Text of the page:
At the April 21st Board Meeting, FUTA President Theresa Marvel had accepted the Board’s offer to hear alternate proposals from the public, and handed out a written budget-cutting proposal suggesting that the District reduce the number of top-level administrators, primarily by demoting administrators and reducing the number of work-days in their year. Marvel argued that the District Office was over-staffed, based on her analysis of other districts’ staffing levels. Marvel’s analysis of the number of top-level administrators in Fillmore, Ojai, Oak Park, and Ventura was based on data she gathered from the Ventura County Public Schools Directory (VCPSD), as published on its website. Assistant Superintendent Evalene Townend disputed those numbers, and provided the Gazette with her own lists based on phone conversations with employees of the referenced districts. The Gazette examined Ventura Unified’s numbers as a sample to determine whether Marvel’s analysis was inconsistent with the data provided. Marvel counted only Supervisors, Assistant Supervisors, Directors, and Coordinators, because she was primarily interested in reducing top-level staff. Townend’s lists of District Office staffs listed many more employee at each office, including specialists, secretaries, and clerks. She noted that Ventura Unified had 135 employees at the District Office. The Gazette based its analysis on the VCPSD but counted Managers and Assistant Directors, in addition to the top-level employees that Marvel counted. Marvel’s count of Ventura Unified included 1 Superintendent, 3 Assistant Superintendents, 13 Directors, and 1 Coordinator. The modified count included 1 Superintendent, 3 Assistant Superintendents, 13 Directors, 2 Coordinators, 4 Assistant Directors, and 2 Managers. From the job titles listed on the web site, it was difficult to tell whether some positions were top-level or support staff. In fact, a person listed as “Risk Manager” on the web site was listed by Townend as “Director of Risk Management”. Whether Marvel is correct in concluding that Fillmore is top-heavy with school administrators is a matter for the School Board to determine, but her data is not inaccurate enough to damage her argument. CONTINUED »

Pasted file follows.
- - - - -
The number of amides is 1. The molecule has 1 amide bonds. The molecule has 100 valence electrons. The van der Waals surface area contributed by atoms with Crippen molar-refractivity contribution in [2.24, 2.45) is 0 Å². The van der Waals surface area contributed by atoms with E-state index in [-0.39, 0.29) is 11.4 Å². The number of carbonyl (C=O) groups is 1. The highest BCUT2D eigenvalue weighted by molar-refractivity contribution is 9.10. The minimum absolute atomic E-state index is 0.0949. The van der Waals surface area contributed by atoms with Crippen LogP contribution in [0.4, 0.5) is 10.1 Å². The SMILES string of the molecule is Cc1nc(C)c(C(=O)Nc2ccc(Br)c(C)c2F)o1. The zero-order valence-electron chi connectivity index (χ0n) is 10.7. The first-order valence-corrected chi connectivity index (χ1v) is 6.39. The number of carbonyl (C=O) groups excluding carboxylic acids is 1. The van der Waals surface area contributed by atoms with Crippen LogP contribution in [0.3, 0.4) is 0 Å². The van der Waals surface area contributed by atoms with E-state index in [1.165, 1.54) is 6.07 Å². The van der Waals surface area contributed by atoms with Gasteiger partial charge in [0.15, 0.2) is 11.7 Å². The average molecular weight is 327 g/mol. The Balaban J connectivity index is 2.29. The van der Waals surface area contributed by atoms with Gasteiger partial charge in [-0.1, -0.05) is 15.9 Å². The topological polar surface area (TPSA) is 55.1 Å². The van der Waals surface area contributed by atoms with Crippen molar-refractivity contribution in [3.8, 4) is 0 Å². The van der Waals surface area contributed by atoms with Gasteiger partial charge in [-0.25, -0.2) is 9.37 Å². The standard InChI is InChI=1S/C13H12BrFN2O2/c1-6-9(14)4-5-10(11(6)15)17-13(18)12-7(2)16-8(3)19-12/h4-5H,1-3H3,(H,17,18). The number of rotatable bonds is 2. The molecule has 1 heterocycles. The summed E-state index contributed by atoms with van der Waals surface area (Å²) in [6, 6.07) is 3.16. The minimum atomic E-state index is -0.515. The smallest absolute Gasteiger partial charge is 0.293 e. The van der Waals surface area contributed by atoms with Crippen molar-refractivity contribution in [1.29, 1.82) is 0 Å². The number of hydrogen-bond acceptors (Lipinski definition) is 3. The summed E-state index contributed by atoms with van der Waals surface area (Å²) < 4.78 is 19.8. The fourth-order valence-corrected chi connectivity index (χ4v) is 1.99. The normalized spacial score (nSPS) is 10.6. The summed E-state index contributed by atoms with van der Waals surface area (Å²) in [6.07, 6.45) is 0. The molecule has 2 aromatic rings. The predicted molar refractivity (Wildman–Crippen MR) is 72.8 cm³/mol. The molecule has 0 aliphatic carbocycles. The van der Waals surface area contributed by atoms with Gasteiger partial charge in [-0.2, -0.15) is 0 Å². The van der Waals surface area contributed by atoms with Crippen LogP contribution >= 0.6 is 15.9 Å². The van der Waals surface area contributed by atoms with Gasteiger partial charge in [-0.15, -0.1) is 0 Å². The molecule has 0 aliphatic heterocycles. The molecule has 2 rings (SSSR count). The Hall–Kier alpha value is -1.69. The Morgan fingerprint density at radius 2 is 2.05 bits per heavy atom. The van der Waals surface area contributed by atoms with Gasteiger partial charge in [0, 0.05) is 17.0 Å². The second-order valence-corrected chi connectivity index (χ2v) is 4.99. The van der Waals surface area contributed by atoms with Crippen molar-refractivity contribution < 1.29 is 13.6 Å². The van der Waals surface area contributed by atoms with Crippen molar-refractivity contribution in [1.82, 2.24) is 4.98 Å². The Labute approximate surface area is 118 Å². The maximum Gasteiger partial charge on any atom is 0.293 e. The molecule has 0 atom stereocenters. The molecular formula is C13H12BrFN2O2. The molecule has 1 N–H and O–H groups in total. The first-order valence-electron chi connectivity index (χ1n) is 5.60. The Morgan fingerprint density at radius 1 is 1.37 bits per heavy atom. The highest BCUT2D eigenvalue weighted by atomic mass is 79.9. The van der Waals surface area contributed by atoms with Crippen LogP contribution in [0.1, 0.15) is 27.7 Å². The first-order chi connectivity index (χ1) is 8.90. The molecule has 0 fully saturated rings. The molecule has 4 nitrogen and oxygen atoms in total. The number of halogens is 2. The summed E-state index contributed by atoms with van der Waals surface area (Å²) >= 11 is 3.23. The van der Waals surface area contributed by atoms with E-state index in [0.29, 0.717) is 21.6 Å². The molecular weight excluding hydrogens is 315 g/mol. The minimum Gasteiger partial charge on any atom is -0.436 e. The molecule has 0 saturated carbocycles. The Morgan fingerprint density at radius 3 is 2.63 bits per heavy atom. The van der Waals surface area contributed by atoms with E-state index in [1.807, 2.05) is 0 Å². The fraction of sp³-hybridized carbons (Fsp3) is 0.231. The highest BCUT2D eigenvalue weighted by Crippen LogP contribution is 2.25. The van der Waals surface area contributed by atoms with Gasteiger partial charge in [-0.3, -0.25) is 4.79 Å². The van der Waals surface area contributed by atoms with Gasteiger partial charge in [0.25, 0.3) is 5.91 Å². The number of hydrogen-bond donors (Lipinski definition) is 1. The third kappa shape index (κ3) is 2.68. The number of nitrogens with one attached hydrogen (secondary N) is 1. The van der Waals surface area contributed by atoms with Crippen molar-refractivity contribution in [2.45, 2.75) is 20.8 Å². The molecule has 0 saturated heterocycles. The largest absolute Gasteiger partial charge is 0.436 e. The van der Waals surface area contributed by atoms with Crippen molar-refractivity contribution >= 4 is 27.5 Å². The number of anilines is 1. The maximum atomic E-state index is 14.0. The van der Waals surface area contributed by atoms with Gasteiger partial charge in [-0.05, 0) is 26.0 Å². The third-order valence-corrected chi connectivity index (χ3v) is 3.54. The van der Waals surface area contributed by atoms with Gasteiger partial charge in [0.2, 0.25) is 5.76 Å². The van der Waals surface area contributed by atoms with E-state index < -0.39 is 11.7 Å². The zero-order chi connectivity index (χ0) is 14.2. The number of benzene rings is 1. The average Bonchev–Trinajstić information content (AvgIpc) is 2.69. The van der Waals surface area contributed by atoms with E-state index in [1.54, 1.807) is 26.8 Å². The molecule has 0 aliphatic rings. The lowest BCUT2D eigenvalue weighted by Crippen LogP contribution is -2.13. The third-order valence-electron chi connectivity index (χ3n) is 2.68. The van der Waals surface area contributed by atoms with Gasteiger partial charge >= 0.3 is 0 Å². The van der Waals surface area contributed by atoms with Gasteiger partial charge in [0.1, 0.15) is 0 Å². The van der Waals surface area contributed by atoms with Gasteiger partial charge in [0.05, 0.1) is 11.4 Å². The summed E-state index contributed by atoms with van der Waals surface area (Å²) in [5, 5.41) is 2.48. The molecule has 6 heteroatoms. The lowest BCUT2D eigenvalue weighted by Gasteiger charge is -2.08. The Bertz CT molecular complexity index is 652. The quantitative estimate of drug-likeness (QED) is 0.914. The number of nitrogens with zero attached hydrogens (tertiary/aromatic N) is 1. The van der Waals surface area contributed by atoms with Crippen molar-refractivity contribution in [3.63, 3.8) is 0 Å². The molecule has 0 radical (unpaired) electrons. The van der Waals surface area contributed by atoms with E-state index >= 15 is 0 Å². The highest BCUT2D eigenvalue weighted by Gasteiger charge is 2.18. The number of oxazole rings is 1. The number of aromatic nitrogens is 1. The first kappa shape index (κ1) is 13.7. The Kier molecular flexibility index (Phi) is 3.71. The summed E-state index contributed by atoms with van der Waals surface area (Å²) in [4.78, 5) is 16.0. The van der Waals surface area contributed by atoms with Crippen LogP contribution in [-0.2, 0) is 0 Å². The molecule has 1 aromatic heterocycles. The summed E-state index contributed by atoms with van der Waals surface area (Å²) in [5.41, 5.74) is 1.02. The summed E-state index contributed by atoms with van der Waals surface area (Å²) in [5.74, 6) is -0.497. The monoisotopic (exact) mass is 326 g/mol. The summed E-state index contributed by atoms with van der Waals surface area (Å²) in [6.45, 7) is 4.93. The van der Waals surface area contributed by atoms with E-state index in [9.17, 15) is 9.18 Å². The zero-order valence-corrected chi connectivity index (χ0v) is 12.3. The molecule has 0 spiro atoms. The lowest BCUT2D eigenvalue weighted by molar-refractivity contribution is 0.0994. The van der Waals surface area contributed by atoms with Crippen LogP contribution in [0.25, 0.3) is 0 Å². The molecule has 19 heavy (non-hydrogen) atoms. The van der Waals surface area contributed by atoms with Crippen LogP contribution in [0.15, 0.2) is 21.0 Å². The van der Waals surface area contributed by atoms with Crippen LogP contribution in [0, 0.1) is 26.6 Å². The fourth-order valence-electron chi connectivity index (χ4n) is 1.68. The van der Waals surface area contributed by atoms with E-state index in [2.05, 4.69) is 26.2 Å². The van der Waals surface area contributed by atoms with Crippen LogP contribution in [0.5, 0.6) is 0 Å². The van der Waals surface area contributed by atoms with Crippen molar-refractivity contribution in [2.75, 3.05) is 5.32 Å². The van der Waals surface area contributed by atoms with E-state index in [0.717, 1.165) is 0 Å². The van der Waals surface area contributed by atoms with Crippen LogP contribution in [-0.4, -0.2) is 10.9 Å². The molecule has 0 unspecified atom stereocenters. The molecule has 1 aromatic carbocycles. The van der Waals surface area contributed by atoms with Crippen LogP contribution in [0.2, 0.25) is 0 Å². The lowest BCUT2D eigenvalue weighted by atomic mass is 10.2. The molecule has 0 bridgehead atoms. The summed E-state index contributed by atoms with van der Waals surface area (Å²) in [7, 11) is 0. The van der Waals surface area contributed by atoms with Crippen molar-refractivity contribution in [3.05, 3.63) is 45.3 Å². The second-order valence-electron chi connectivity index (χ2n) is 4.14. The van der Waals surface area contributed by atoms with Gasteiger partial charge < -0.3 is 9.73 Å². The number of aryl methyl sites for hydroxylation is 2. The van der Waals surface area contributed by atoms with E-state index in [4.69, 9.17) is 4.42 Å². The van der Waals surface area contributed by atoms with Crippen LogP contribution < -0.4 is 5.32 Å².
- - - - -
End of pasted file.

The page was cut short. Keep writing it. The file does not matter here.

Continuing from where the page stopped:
J.T. Erickson of Ojai, does a Crailslide at last Saturday’s skate event at Fillmore Skate Park.